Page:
When the new Chrysler emerges from bankruptcy, the government is prepared to loan about $4.7 billion to it with $2.1 billion due in 30 months. Half of the remaining balance would be due on the seventh anniversary of bankruptcy emergence. The rest would be due a year later. The interest will be an appropriate combination of cash and payment-in-kind. There is also an additional note of $288 million which is a fee for making these loans. These loans will be secured by a first priority lien on all of Chrysler's assets.
The U.S. Treasury will receive 8 percent of the equity of the new Chrysler. Treasury can select four independent directors initially but after that will play no role in governance or management of the company.
The financing for this new Chrysler will come from GMAC which will get financial support from the U.S. government in order to expand their portfolio to include Chrysler.
Chrysler is also getting a big boost from north of the border: Canada will contribute one dollar for every three dollars the U.S. government contributes.
Four banks with 70 percent of Chrysler's $6.9 billion debt had agreed to erase it for $2 billion, or less than 30 cents on each dollar held. That left Chrysler's fate in the hands of about 40 hedge funds, with about 30 percent of the debt.
The administration tried to sweeten the pot Wednesday, adding $250 million to the $2 billion that the banks had settled for.
Daimler, Chrysler's current minority shareholder, has agreed to waive its share of Chrysler's $2 billion of second lien debt, give up its 19 percent equity interest in Chrysler's ultimate parent and pay $600 million to Chrysler's pension funds.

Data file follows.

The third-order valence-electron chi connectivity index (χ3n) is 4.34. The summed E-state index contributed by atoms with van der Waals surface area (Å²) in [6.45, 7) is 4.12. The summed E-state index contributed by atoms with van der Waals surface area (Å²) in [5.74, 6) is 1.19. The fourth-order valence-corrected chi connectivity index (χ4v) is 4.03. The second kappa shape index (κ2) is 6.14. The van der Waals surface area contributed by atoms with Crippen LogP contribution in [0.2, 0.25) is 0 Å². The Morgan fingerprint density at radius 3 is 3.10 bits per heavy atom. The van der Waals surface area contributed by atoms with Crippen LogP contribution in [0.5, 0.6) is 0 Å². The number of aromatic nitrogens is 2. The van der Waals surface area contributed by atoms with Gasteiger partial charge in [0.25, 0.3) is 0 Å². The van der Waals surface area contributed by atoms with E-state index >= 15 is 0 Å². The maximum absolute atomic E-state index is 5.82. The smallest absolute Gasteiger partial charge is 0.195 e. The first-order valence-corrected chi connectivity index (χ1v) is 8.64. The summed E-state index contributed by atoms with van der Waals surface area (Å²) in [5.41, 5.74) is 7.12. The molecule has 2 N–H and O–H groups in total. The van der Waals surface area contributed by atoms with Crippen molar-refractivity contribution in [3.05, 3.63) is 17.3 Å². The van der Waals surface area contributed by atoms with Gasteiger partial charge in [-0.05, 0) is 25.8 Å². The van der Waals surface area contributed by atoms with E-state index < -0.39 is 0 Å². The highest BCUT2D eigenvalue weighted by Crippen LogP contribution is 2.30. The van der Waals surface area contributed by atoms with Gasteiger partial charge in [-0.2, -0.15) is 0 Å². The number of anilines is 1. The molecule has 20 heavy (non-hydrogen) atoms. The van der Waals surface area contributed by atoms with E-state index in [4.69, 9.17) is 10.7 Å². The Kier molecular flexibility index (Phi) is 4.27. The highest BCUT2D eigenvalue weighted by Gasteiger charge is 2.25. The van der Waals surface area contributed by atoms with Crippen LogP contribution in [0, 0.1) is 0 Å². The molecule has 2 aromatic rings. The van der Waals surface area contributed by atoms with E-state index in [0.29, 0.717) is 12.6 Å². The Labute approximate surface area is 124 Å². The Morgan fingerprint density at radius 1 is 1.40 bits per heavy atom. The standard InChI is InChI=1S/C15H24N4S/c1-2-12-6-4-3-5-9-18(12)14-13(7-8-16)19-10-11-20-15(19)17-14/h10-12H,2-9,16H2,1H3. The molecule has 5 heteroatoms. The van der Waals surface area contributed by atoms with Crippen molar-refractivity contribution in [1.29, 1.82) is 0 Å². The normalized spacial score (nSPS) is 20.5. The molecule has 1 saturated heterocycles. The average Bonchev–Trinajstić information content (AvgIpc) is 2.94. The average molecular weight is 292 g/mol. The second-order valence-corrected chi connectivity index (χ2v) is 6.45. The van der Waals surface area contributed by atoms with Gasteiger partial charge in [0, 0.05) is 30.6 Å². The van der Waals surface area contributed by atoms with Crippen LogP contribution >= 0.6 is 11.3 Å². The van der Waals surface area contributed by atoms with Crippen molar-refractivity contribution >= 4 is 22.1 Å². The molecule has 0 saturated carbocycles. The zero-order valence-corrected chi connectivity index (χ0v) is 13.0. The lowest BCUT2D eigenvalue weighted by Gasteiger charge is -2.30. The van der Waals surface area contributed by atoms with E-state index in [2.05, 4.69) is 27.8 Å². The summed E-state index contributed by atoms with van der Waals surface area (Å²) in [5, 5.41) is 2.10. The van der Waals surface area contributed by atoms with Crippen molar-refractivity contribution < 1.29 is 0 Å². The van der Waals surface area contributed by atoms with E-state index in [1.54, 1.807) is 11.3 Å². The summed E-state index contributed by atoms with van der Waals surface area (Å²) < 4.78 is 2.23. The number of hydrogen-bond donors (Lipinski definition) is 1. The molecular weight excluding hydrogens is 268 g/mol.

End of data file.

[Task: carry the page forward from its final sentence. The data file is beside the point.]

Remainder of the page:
Chrysler had a shortfall of $9 billion in its pension plan as of the end of November 2008. If the company were to turn over the pension plan to the Pension Benefit Guarantee Corporation, it would only kick in $2 billion to make up the difference. More important, pensioners could see big drops in how much they receive.
But that's not happening.
"The plans remain ongoing under the sponsorship of Chrysler, and are insured by the Pension Benefit Guaranty Corporation," said Acting Director Vince Snowbarger. "As the bankruptcy process unfolds, the PBGC will work with Chrysler, its unions, and all other stakeholders to ensure continuation of the pension plans."
The administration also said there will be no layoffs associated with the bankruptcy. Although dealerships will eventually take a hit and will be closed over time, but it is unclear at this point exactly how many. The company will be able to operate normally during the bankruptcy process. Americans will be able to buy Chrysler cars and warranties will be honored.
The president's auto task force rejected Chrysler's restructuring plan in March and gave the automaker more time to make another effort, including a tie-up with Fiat. The company has borrowed $4 billion from the government and needs billions more to keep operating.
In a letter to employees today, Nardelli said, "Thank you again for your tireless efforts during this extraordinary time, and your dedication to ensuring Chrysler's future success."